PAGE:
Activity in the cocoa market has been somewhat enigmatic. Without the benefit of any obvious bullish fundamentals, and in a generally weak commodity environment, it’s surprising that prices have been relatively strong.
West African output for 2012-13 has been running ahead of last year and at a stronger pace than analysts had forecast earlier in the season. With the main crop season long over and the mid-crop currently in harvest, Ivory Coast port arrivals stand at 1.38 million tonnes, 6% above last year at this time.
Port arrivals in Ghana, the world’s second-largest producer, are also well ahead of both last year and expectations. Early forecasts put total output at 800,000 tonnes. By the end of May, arrivals had reached 750,000 tonnes, so it’s a good bet that total production will reach 900,000 tonnes. Nigeria’s significance as a producer had been dwindling, but as a result of excellent precipitation this year, it will harvest a bumper crop of 280,000 tonnes, about 40% higher than in 2011-12.
Finally, in West Africa, Cameroon is maintaining its status as an up-and-coming producer with output expected to reach 230,000 tonnes, an improvement over last year’s 220,000 tonnes and just shy of the record 240,000 tonnes harvested in 2010-11.
Output from the world’s other significant producers, Indonesia, Brazil and Ecuador, is steady at the levels achieved over the past couple of years.
While prices of many agricultural commodities having been fading back into pre-bull-market territory, there are two issues that have kept cocoa prices at their current levels.
Weather in the Ivory Coast has not been conducive for the early development of the coming 2013-14 main crop, which is harvested in October. Below- normal temperatures and inadequate sunshine hamper the proper setting of pods at this stage.
Coupled with the government’s goal of protecting rain forests, output for the coming 2013-14 marketing year could suffer. A significant number of the country’s most productive plantations are grown inside forest reserves, many of which the government claims are occupied illegally by cocoa farmers. Soldiers have been evicting the small farm communities. If the program is successful, we could see a meaningful decline in output – regardless of the weather. The government seems to be indifferent to the harm it may cause the industry, because its agenda focuses on meeting European Union environmental standards.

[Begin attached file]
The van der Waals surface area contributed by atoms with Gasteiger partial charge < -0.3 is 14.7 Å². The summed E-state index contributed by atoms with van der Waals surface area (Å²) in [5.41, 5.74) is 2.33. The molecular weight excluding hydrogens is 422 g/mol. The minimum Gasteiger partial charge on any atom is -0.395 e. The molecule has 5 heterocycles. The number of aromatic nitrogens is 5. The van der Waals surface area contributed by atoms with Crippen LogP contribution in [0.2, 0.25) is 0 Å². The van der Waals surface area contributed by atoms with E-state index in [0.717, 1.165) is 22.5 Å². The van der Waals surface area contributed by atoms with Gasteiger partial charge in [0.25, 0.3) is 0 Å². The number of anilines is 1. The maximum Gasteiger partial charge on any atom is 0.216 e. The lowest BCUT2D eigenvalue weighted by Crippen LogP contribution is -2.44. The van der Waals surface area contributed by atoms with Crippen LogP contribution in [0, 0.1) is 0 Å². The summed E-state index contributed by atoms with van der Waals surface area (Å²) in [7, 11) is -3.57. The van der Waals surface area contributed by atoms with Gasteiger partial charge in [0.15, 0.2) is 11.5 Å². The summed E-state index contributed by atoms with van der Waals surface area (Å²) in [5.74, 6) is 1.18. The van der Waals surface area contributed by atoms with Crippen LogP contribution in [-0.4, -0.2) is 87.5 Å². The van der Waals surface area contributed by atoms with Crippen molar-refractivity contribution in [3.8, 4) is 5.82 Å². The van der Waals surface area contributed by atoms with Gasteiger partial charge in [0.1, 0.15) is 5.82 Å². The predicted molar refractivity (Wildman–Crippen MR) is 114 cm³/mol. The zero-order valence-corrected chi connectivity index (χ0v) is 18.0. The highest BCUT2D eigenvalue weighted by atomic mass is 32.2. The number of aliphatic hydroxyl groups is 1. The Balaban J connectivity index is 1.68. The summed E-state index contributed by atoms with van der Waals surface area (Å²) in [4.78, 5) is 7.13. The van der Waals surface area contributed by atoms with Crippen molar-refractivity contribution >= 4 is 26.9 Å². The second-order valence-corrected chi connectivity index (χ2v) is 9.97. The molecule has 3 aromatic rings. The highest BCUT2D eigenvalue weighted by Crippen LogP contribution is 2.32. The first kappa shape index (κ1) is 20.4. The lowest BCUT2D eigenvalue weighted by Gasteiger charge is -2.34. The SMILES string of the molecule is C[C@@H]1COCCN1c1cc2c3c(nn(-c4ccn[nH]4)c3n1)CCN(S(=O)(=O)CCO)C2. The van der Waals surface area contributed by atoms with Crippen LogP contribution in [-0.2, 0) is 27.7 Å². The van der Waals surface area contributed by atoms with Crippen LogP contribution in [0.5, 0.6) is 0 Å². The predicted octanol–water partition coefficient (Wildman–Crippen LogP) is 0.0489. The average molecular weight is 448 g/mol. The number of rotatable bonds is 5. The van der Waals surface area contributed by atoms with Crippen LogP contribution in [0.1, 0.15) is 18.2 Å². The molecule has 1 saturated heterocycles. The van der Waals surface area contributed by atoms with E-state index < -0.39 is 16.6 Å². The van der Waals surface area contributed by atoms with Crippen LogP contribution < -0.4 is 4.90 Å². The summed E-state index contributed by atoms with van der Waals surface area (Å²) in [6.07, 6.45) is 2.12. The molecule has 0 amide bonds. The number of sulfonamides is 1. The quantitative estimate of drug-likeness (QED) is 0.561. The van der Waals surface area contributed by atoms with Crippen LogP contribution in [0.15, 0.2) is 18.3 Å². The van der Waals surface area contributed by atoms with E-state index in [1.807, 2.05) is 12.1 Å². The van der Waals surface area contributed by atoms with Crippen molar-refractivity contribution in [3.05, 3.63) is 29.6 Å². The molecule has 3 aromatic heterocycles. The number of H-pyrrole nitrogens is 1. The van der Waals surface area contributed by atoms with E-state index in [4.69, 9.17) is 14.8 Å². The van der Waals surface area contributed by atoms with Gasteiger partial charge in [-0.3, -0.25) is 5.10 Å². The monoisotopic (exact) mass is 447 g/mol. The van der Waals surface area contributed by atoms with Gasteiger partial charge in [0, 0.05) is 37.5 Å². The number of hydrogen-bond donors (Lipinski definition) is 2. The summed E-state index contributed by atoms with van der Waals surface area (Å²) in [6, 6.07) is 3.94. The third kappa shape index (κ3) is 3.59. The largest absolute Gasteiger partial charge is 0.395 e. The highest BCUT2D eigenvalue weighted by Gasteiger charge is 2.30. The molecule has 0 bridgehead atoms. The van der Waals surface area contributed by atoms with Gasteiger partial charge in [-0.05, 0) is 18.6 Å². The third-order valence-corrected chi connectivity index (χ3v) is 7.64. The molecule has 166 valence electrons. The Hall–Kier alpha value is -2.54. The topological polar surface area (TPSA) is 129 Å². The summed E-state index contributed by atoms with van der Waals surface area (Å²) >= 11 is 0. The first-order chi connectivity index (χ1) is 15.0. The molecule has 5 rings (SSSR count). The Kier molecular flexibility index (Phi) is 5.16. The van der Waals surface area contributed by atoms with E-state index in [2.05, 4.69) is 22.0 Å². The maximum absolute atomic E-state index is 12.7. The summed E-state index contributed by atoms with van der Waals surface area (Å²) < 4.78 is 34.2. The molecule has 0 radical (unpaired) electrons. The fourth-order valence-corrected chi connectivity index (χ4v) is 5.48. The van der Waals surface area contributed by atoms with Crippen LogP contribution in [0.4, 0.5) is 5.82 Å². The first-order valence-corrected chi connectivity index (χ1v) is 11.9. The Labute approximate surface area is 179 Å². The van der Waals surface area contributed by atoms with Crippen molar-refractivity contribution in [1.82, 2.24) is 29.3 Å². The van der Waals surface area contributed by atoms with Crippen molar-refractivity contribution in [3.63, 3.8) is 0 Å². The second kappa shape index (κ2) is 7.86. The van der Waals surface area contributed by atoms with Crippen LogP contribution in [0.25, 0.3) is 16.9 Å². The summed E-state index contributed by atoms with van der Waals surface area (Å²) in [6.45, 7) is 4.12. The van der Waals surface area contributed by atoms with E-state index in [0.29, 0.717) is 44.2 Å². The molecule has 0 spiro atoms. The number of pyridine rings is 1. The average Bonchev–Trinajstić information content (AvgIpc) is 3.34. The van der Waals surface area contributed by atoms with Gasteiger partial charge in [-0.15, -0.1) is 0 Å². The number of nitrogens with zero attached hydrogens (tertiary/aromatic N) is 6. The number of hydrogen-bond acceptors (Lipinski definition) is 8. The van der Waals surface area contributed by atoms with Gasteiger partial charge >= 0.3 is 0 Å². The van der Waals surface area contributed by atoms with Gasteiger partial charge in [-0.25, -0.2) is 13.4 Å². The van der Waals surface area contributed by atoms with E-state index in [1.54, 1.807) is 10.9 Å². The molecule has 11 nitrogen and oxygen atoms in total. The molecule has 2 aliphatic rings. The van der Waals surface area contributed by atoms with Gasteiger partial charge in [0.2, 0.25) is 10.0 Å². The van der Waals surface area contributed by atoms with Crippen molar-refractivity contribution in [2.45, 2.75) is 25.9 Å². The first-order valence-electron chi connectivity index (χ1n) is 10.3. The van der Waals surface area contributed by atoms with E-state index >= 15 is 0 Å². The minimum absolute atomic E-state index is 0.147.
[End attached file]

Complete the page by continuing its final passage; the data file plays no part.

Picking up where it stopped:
Demand has also been helpful in keeping a firm tone in prices. Second-quarter North American grind data, released on July 18, showed a 12% jump over year-over-year, much higher than expectations of 2% to 5% and the largest quarterly gain in three years. The European grind was up 6%, in line with expectations. But it was the first year-over-year increase since the fourth quarter of 2011. The Asian grind rose by only 2%, but first-quarter results were revised to a drop of 2% from a previously reported slide of 11%.
Butter ratios have been rising steadily and are now at 2.3 times the price of spot London beans. That’s the highest level since 2009 and has provided an incentive for processors to buy beans for grinding. Although powder prices remain depressed, butter prices have been strong enough to lift the combined butter-powder ratio off its worst levels of the year (Chart 2).
The current 2012-13 marketing year will end with a surplus, but as illustrated above, the following season could very well see the balance sheet slip into deficit. Early estimates call for a deficit of between 60,000 and 100,000 tonnes for 2013-14. The uncertainty surrounding next year’s Ivorian production and the first indication in years that demand growth may outstrip output growth explains the market’s resilience and leaves the market vulnerable to a more substantial deficit.
We believe the market is in the midst of a long-term bottoming process. Commodity funds are long the market, so a lot of buying power has already been spent (Chart 3). Establish long positions in December cocoa on setbacks. Place initial stops at $2,100 per tonne, close only.